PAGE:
Can you please give us your favorite “Life Lesson Quote”? Can you share a story about how that was relevant to you in your own life?

The one quote that inspired me to complete this book came from my friend and role model, a woman of great character and talent, the late award winning New York Times best-selling author, Mary Higgins Clark. I met the idea of writing a book with much trepidation. I was too concerned with what others would think. I am an active person. I run five to seven miles every morning before I spend hours in a busy dermatology practice. I just didn’t think I’d have the time for such a formidable task. I made every excuse why I shouldn’t write the book yet the thought of doing so persisted. The media advocates for the media. Skincare companies advocate for their shareholders. I kept asking myself, who is advocating for the consumer? One afternoon I shared my thoughts and fears about the project and asked Mary her advice. With her quick witted charm and without any hesitation, she said three little words, “Finish the book.”

Thank you for all of that. Here is the main question of our interview. What are your “5 Things You Need To Create A Successful Career As A Dermatologist’’ and why? (Please share a story or example for each.)

  1. Compassion, patience and understanding. I try to put myself in my patient’s place as they are coming to me when they are most vulnerable. Patients are often fearful about having an unfavorable diagnosis.
  2. Education. Patients deserve a physician who is well educated, who has medical and surgical skills that are refined and up-to-date. Medicine is a changing field. I continue to learn every day.
  3. Gratitude: As I detailed in a previous question, I’ve been blessed. And as I have learned over the years, gratitude brings happiness, not the other way around.
  4. Communication skills. I try to take the time to listen to the patient and be honest and kind with my responses. I also like to add a dose of appropriate humor as I’ve found that laughing often puts the patient at ease.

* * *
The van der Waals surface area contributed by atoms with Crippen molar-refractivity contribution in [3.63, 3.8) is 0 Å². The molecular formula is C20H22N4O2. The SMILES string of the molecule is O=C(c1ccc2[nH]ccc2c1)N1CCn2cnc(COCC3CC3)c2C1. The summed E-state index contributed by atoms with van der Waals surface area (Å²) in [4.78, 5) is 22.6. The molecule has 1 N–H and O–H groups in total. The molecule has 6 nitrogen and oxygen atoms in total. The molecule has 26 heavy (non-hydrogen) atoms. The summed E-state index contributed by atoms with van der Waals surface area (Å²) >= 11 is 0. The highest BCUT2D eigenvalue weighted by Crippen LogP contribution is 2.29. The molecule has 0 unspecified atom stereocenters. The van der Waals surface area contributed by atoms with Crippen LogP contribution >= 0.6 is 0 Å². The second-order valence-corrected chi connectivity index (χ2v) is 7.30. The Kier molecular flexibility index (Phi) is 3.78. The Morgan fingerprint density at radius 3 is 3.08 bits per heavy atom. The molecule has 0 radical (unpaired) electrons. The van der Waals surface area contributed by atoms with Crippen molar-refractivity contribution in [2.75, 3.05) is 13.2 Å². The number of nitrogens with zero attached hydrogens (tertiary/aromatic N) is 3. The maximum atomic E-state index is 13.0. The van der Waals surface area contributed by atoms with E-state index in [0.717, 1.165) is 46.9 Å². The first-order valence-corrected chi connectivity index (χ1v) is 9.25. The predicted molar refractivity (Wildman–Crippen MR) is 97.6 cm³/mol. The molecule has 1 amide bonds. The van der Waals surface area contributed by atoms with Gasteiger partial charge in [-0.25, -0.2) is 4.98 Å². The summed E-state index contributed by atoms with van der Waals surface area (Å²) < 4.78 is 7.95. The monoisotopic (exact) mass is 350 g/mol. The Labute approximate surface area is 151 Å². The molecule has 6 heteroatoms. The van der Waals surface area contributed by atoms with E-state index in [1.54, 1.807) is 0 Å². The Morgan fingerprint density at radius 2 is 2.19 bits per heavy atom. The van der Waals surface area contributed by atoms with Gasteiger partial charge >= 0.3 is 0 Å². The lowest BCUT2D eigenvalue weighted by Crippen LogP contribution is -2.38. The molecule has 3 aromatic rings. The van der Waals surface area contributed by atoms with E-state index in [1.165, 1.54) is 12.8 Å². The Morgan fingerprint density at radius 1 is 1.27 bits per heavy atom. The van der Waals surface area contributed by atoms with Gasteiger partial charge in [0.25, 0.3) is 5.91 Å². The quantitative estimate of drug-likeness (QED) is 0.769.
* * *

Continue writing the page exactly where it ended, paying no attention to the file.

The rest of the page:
5. Humility. Although I am a lifelong learner, I am honest with myself about my limits. I am willing to admit when I don’t know something and feel comfortable collaborating with another specialist or referring the patient elsewhere when I feel it is in their best interest.

What are the “myths” that you would like to dispel about being a dermatologist? Can you explain what you mean?

Dermatologists are medical doctors who treat more than acne. They attend four years of medical school, an additional one to three years of training before they complete another three year dermatology residency. Dermatologists are the true skin experts who diagnose and treat over 3000 diseases of skin, hair and nails.

Regarding skincare, myths are abundant.

Let me clarify a few:

  1. You don’t need a silk pillowcase.
  2. You don’t need to drink eight glasses of water a day.
  3. You don’t need a night cream. Ingredients do not know the time of day.
  4. If you shave, the hair will not grow back thicker.
  5. “Natural” skincare ingredients are not safer than synthetic ones.
  6. You do not need to exfoliate your skin. The skin exfoliates all on its own.

If you could start a movement that would bring the most amount of wellness to the most amount of people, what would that be?

My movement would emphasize wellness over beauty and would begin with the belief system that self-worth is defined by who you are not by what you look like. That health comes from a nutritious diet, maintaining a healthy weight, regular exercise and adequate sleep. That optimal skin health and appearance comes from avoiding direct sun exposure and wearing sunscreen daily, liberally and often. That kindness matters. Gratitude matters. Health matters. And none of these things comes in a bottle or a syringe. And lastly, my movement would remind women that they are already awesome the way they are.

We are very blessed that some of the biggest names in Business, VC funding, Sports, and Entertainment read this column. Is there a person in the world, or in the US whom you would love to have a private breakfast or lunch with, and why? He or she might just see this if we tag them :-)

Oprah Winfrey, one of the world’s most respected philanthropists of our time. She has overcome unimaginable obstacles and is devoted her life to helping others. She is a true inspiration!

What is the best way our readers can follow you online?

I hope your readers will visit and check out the blog where they will find helpful information. They can also contact me by filling out the Contact form on the site. I am also on LinkedIn

Articles and other valuable content can be found here:

FryFace | Facebook


Thank you so much for these wonderful insights! We wish you continued success.